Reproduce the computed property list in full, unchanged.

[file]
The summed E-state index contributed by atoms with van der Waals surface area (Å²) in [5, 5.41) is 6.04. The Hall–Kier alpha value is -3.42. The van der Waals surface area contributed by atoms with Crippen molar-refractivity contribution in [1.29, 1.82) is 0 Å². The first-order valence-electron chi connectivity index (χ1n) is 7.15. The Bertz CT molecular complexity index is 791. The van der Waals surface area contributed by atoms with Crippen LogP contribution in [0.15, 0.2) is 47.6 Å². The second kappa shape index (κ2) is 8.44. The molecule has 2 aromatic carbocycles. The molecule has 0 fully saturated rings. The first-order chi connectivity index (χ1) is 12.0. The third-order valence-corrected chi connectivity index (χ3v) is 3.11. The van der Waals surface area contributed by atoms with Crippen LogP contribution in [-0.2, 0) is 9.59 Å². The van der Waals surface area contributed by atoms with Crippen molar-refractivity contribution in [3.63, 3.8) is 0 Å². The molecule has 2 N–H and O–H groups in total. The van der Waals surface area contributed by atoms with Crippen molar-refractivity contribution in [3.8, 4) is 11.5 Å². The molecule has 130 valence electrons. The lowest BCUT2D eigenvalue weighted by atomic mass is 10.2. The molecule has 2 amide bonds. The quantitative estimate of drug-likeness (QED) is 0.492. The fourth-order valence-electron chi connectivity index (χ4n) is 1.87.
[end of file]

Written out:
The summed E-state index contributed by atoms with van der Waals surface area (Å²) in [5, 5.41) is 6.04. The Hall–Kier alpha value is -3.42. The van der Waals surface area contributed by atoms with Crippen molar-refractivity contribution in [1.29, 1.82) is 0 Å². The first-order valence-electron chi connectivity index (χ1n) is 7.15. The Bertz CT molecular complexity index is 791. The van der Waals surface area contributed by atoms with Crippen LogP contribution in [0.15, 0.2) is 47.6 Å². The second kappa shape index (κ2) is 8.44. The molecule has 2 aromatic carbocycles. The molecule has 0 fully saturated rings. The first-order chi connectivity index (χ1) is 12.0. The third-order valence-corrected chi connectivity index (χ3v) is 3.11. The van der Waals surface area contributed by atoms with Crippen LogP contribution in [-0.2, 0) is 9.59 Å². The van der Waals surface area contributed by atoms with Crippen molar-refractivity contribution in [3.63, 3.8) is 0 Å². The molecule has 2 N–H and O–H groups in total. The van der Waals surface area contributed by atoms with Crippen molar-refractivity contribution in [3.8, 4) is 11.5 Å². The molecule has 130 valence electrons. The lowest BCUT2D eigenvalue weighted by atomic mass is 10.2. The molecule has 2 amide bonds. The quantitative estimate of drug-likeness (QED) is 0.492. The fourth-order valence-electron chi connectivity index (χ4n) is 1.87.